The second problem comes back down to the housing market. You specifically cite property as being a potential earlier investment. Demand for buying houses is already crazy causing a huge inflation in price. Adding more money into the mix would likely result in large amounts of benefits flowing to real estate agents, builders and sellers rather than buyers. Plus property is much more liable to suddenly lose value vs a broad investment portfolio.

Finally Remember the time scale we’re talking about. People reaching working age now aren’t going to retire for over 50 years. Can we guarantee the government can deal with the huge increase in pension costs in 50 years time? It’s impossible to see that far. Not to mention the pension already overloads Centrelink and leaves many in poverty. I’m constantly covering my grandmother’s unexpected bills and she lives in ancillary accommodation on our property, one of the cheapest ways to live.

So overall I think it would be an extremely poor decision to remove the safety net that underpins all our futures, regardless of the fact it needs improvements. We need to focus on making them rather than arguing over the system itself.

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Is the topic here about how Super is being delivered for some? Those with a SMSF!

SMSF as Paul Keating puts it “ They were almost an afterthought added to the legislation as a replacement for defined benefit schemes.“

They evolved quickly as financial services business promoted SMSF to individuals or small group schemes. SMSF appealed to those with high cash flows who are accustomed to taking financial risk as a way to make even more wealth. SMSF enable a degree of direct control not available to ordinary super fund members.

Some smaller companies managed their funds wisely and used professional investment funds to support their savings. I’ve been a member of two such funds. They performed well above the industry standards due to sound practices and minimal overheads.

Some astute individual investors anecdotally found ways to use the funds to supplement their already substantial investments and take advantage of the tax concessions. Often through property investments or leases of assets to supercharge returns. The upper limits on individual pretax super contributions were for a number of years many times greater than the amounts able to be contributed by everyday employees to industry schemes.

Some astute “financial advisors” created a market selling SMSF to individuals. Anyone who had a few hundred thousand in super or aspired to was a suitable target. Many everyday investors with modest super savings were encouraged into SMSF by various means.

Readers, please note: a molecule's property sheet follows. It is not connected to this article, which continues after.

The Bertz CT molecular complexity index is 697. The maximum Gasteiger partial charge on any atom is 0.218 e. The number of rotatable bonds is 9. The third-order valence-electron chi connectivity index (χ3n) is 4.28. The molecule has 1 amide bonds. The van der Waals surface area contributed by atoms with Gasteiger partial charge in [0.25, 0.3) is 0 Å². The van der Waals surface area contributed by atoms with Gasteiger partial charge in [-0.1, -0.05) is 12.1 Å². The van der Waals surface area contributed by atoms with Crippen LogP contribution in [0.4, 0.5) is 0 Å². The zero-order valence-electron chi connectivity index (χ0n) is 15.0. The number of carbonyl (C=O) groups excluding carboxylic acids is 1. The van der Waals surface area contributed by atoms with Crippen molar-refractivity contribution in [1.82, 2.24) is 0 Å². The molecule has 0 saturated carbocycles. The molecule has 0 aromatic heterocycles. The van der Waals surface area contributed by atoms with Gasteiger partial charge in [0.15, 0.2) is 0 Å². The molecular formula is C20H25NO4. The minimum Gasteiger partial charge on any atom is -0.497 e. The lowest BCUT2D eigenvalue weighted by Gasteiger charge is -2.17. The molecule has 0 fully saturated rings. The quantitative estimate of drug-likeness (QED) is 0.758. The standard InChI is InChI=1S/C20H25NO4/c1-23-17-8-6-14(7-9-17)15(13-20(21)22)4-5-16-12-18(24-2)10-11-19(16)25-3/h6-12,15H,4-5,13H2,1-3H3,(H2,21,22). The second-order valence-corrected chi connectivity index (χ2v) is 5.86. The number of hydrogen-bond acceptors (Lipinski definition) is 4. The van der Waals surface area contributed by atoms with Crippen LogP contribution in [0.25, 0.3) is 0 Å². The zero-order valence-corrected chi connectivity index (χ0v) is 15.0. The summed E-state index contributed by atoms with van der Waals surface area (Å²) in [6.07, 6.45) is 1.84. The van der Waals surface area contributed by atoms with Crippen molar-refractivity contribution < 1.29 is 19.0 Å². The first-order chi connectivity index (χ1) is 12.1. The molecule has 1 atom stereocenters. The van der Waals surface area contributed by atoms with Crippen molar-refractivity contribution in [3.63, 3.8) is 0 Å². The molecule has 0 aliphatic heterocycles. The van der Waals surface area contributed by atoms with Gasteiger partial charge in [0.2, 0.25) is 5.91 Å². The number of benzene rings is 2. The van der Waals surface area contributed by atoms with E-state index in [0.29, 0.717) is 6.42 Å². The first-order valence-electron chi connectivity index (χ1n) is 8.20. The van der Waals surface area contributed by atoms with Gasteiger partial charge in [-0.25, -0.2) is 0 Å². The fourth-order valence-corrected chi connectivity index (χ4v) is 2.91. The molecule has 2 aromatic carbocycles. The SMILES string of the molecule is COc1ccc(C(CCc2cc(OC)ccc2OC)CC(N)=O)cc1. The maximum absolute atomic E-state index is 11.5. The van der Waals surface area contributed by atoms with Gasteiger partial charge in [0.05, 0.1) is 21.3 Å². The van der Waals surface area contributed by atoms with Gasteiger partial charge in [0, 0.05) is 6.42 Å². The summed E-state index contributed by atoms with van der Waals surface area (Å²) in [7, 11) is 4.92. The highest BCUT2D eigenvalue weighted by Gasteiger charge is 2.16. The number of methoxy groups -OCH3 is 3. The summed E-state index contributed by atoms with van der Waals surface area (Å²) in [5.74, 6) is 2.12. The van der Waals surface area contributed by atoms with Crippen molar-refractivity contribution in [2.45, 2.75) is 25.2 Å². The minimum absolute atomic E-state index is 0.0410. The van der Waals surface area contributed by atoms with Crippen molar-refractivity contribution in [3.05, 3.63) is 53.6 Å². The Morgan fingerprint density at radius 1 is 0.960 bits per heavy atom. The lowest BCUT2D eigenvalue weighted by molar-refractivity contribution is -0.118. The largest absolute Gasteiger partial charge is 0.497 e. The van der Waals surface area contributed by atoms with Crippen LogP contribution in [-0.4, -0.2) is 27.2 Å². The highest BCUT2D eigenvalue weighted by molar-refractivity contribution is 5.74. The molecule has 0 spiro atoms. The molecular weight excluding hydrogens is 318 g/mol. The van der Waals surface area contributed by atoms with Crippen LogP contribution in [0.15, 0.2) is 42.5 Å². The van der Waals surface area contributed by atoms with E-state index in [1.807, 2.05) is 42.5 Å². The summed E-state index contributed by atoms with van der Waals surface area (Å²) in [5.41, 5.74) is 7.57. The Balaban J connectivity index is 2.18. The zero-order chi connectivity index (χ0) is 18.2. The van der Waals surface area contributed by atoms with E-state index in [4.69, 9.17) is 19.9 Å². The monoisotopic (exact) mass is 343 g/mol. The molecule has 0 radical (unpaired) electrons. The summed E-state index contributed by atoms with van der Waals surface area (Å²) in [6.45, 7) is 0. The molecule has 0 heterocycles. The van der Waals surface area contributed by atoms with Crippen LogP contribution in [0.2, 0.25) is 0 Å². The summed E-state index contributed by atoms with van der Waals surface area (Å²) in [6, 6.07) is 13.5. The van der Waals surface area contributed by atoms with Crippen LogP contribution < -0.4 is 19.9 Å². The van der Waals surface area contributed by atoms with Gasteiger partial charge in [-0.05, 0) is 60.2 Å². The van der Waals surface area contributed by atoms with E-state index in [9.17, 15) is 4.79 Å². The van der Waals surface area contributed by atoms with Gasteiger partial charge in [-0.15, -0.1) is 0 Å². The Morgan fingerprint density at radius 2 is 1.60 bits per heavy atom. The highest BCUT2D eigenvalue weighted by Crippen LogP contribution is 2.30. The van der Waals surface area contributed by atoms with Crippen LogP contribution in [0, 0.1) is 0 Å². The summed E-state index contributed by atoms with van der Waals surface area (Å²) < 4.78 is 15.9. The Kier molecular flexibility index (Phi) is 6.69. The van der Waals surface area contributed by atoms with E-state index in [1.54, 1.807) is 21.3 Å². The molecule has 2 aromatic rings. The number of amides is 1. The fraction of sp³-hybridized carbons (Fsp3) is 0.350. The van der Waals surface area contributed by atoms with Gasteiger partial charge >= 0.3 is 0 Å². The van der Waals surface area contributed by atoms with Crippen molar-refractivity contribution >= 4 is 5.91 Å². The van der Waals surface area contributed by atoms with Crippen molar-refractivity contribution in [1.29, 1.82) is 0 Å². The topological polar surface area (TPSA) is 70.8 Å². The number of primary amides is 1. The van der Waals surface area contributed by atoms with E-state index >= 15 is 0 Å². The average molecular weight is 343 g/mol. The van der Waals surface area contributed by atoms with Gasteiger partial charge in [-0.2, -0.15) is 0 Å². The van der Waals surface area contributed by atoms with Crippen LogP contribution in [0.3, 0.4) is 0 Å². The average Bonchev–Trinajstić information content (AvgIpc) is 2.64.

As @AlanKirkland notes per the ASIC report there are significant consumer concerns arising from the SMSF sector due to poor performance.

SMSF control approx $750B of the $2.7trillion invested in Australian super. Approx 26% of all funds invested.

There are approx 1.1M accounts held in Approx 600,000 SMSF funds.

Compare this with 27.5M accounts held by those of us not in SMSF’s.

While SMSF may on paper appear to be poor performers, the average amount in each account is nearly $700,000 compared with an average of less than $200,000 for non SMSF members.

Are SMSF members gaining other benefits not measured directly through fund growth?
Are SMSF using concessionally taxed funds in ways that are not adding effectively to the overall national wealth?
Are SMSF using tax concessions to create wealth at the expense of the broader economy, and thus the majority of consumers in retail and industry super funds?

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Yes we have a SMSF. Its becoming less relevant since the balance is getting lower—we’ve been retired and drawing it down for over 20 years. The balance is about $1m and over time we have managed to do significantly better than our old arrangement with BT.
Unfortunately we are getting tired and really want to hand the work to someone else. Maintaining market knowledge and the current volatile situation make it hard work! This is no longer a set and forget thing.
Our investments are All Australian blue chip shares and as such our income will suffer greatly under Labor’s franking credit policy. Our options will be to move the assets to an industry superfund (which may perform much better under Labor) or go for riskier unfranked investments.
We will wait and see how draconian the real implementation of Labor’s retirement tax really is.